1. Skip to content
  2. Skip to main menu
  3. Skip to more DW sites

Middle of the pack

April 12, 2011

A study that measures integration policies has said Germany is only just above the EU average. The MIPEX study looks at migrants' opportunities to participate in society and governments' commitment to integration.

School children from Morocco, Kenya, Russia and Germany in front of Germany flag
Germany scored low for its education integration policies

According to the third Migrant Integration Policy Index (or MIPEX), Germany is only just above the EU average when it comes to integration. The study compares the policies and structures that govern integration in 31 countries in Europe and North America.

There are about 4.3 million migrants from countries outside the European Union living in Germany, and on the whole, the study found integration policy to be "halfway favorable."

MIPEX showed Germany scored above average for labor market mobility, but far below average on equality policies and long-term residence conditions.

Germany's 'mid-table' performance

Germany's overall score in MIPEX 2010 was 57 out of 100. This placed it 12th overall, and just above the EU average score of 52.

While performing better than other European nations like France (51), Switzerland (43) and Austria (42), Germany was nowhere near the study's leader, Sweden, at 83 points.

Infografik Integrationsindikatoren: Erreichte Prozent in Deutschland englisch

Guido Jansen from the British Council, who helped organize MIPEX, said Germany was in a "good mid-table position," but the study highlighted deficiencies in German policy.

"The availability of legal measures against discrimination were often seen as insufficient," said Jansen. "Institutions such as non-government organizations have a weak position," he added. Most other countries aive better help to potential discrimination victims.

What is the MIPEX index?

The index is the brainchild of the Migration Policy Group, an independent think-tank based in Brussels. Thrity-seven research institutes, NGOs, universities and think-tanks worked with the offices of the British Council, the UK's international organization for education and culture, in 31 countries. Previous publications were released in 2005 and 2007.

"In contrast with other studies in this field, the MIPEX study is a really big one," said Jansen.

Infografik Integration Veränderung erreichte Prozent MIPEX II zu MIPEX III englisch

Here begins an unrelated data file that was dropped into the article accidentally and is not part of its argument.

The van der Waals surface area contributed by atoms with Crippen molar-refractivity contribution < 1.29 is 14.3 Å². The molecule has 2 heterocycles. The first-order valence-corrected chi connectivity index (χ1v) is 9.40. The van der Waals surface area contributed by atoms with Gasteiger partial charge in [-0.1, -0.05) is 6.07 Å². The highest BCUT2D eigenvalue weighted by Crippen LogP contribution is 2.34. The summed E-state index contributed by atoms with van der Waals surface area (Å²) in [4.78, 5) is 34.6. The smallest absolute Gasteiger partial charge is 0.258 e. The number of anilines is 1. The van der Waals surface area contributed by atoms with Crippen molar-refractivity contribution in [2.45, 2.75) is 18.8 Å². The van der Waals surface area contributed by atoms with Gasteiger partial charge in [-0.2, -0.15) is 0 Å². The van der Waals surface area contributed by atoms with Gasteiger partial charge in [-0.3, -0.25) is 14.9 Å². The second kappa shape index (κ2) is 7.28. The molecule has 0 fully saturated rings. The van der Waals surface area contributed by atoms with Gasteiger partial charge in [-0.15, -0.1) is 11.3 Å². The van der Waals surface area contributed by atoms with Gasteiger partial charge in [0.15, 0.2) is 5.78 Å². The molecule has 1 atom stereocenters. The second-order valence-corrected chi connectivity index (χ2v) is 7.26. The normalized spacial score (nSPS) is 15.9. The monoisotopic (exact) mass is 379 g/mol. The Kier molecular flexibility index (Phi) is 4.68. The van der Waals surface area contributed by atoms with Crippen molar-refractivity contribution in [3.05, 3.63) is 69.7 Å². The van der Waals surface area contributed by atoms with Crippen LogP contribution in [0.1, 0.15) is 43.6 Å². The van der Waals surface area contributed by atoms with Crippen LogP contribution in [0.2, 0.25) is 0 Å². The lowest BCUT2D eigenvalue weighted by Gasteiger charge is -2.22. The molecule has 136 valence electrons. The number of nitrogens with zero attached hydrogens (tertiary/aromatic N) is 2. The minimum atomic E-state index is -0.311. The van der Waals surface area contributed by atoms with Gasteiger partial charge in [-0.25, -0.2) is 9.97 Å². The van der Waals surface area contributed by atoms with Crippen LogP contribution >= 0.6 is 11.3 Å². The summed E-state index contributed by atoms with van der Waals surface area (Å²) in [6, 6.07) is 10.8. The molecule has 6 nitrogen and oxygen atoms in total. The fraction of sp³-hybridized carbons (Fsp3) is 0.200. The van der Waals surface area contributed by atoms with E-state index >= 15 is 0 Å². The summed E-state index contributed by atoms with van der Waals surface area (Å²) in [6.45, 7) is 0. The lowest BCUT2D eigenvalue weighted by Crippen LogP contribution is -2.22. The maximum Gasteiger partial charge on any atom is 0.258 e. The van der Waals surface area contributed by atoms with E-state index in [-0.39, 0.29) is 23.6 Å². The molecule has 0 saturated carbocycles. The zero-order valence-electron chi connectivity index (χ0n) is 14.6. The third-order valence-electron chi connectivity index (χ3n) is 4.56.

How do the scores work?

The overall score can be broken down into seven distinct policy fields - such as political participation, education and family reunion for third-country nationals.

The comparison is carried out based on 148 indicators derived from international legal standards such as EU directives and European Council agreements.

A couple from Ghana and a naturalization form and Ghanaian passport
Germany's citizenship test was praised, but language expectations are too highImage: AP

For example, the category concerning labor market mobility is measured using 16 indices, including how easy it is for a young person to become financially independent. Germany scored 77 for labor market mobility, which was well above average. The only criticism in this area was that Germany could recognize more foreign qualifications.

The survey criticized the introduction of German language tests for spouses living abroad and stated this "may undermine family reunions" and "discourage integration." MIPEX also found that Germany had the most restrictive conditions for long-term residence in Europe or North America.

However, the citizenship test was found to be the "most professional" and harmonized. In addition, MIPEX lauded amendments to the nationality law in 2009, which limited the period in which nationality can be revoked, due to fraud or deceit, to five years.

"A nation's integration policy changes relatively slowly," said Jansen. Changes in one policy area could drastically affect the scores in that area but would have only a minor impact on the overall score.

Author: Klaudia Prevezanos / rc, cb
Editor: Nancy Isenson